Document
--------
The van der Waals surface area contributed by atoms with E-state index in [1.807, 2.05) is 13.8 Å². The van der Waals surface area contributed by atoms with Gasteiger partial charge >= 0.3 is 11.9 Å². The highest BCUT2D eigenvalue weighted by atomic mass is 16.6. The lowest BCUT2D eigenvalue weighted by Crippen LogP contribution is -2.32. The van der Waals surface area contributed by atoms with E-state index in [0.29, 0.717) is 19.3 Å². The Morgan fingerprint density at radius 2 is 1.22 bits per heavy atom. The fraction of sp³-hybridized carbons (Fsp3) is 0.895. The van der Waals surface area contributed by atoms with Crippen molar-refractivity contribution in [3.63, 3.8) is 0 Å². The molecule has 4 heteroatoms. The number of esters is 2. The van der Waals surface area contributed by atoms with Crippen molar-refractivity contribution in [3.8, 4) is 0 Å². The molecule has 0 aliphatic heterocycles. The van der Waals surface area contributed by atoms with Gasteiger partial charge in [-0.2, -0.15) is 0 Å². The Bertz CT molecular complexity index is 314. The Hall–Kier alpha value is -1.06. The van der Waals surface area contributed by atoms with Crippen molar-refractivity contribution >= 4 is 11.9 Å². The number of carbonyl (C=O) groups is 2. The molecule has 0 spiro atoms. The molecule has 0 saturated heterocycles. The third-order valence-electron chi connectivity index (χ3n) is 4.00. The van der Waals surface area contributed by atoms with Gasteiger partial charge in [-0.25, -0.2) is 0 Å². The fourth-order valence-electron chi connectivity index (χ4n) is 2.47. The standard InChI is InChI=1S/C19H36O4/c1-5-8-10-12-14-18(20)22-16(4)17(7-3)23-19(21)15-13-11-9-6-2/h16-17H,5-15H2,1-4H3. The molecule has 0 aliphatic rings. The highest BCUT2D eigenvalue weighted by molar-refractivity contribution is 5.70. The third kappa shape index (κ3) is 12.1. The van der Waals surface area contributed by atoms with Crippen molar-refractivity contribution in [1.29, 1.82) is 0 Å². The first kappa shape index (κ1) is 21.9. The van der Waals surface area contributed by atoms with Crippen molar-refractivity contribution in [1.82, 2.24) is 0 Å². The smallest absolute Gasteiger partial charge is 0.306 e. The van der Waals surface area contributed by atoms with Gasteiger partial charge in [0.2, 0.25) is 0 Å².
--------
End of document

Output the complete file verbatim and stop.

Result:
The van der Waals surface area contributed by atoms with E-state index in [1.807, 2.05) is 13.8 Å². The van der Waals surface area contributed by atoms with Gasteiger partial charge >= 0.3 is 11.9 Å². The highest BCUT2D eigenvalue weighted by atomic mass is 16.6. The lowest BCUT2D eigenvalue weighted by Crippen LogP contribution is -2.32. The van der Waals surface area contributed by atoms with E-state index in [0.29, 0.717) is 19.3 Å². The Morgan fingerprint density at radius 2 is 1.22 bits per heavy atom. The fraction of sp³-hybridized carbons (Fsp3) is 0.895. The van der Waals surface area contributed by atoms with Crippen molar-refractivity contribution in [3.63, 3.8) is 0 Å². The molecule has 4 heteroatoms. The number of esters is 2. The van der Waals surface area contributed by atoms with Crippen molar-refractivity contribution in [3.8, 4) is 0 Å². The molecule has 0 aliphatic heterocycles. The van der Waals surface area contributed by atoms with Gasteiger partial charge in [-0.2, -0.15) is 0 Å². The Bertz CT molecular complexity index is 314. The Hall–Kier alpha value is -1.06. The van der Waals surface area contributed by atoms with Crippen molar-refractivity contribution >= 4 is 11.9 Å². The number of carbonyl (C=O) groups is 2. The molecule has 0 spiro atoms. The molecule has 0 saturated heterocycles. The third-order valence-electron chi connectivity index (χ3n) is 4.00. The van der Waals surface area contributed by atoms with Gasteiger partial charge in [-0.25, -0.2) is 0 Å². The fourth-order valence-electron chi connectivity index (χ4n) is 2.47. The standard InChI is InChI=1S/C19H36O4/c1-5-8-10-12-14-18(20)22-16(4)17(7-3)23-19(21)15-13-11-9-6-2/h16-17H,5-15H2,1-4H3. The molecule has 0 aliphatic rings. The highest BCUT2D eigenvalue weighted by molar-refractivity contribution is 5.70. The third kappa shape index (κ3) is 12.1. The van der Waals surface area contributed by atoms with Crippen molar-refractivity contribution in [1.29, 1.82) is 0 Å². The first kappa shape index (κ1) is 21.9. The van der Waals surface area contributed by atoms with Crippen molar-refractivity contribution in [1.82, 2.24) is 0 Å². The smallest absolute Gasteiger partial charge is 0.306 e. The van der Waals surface area contributed by atoms with Gasteiger partial charge in [0.2, 0.25) is 0 Å².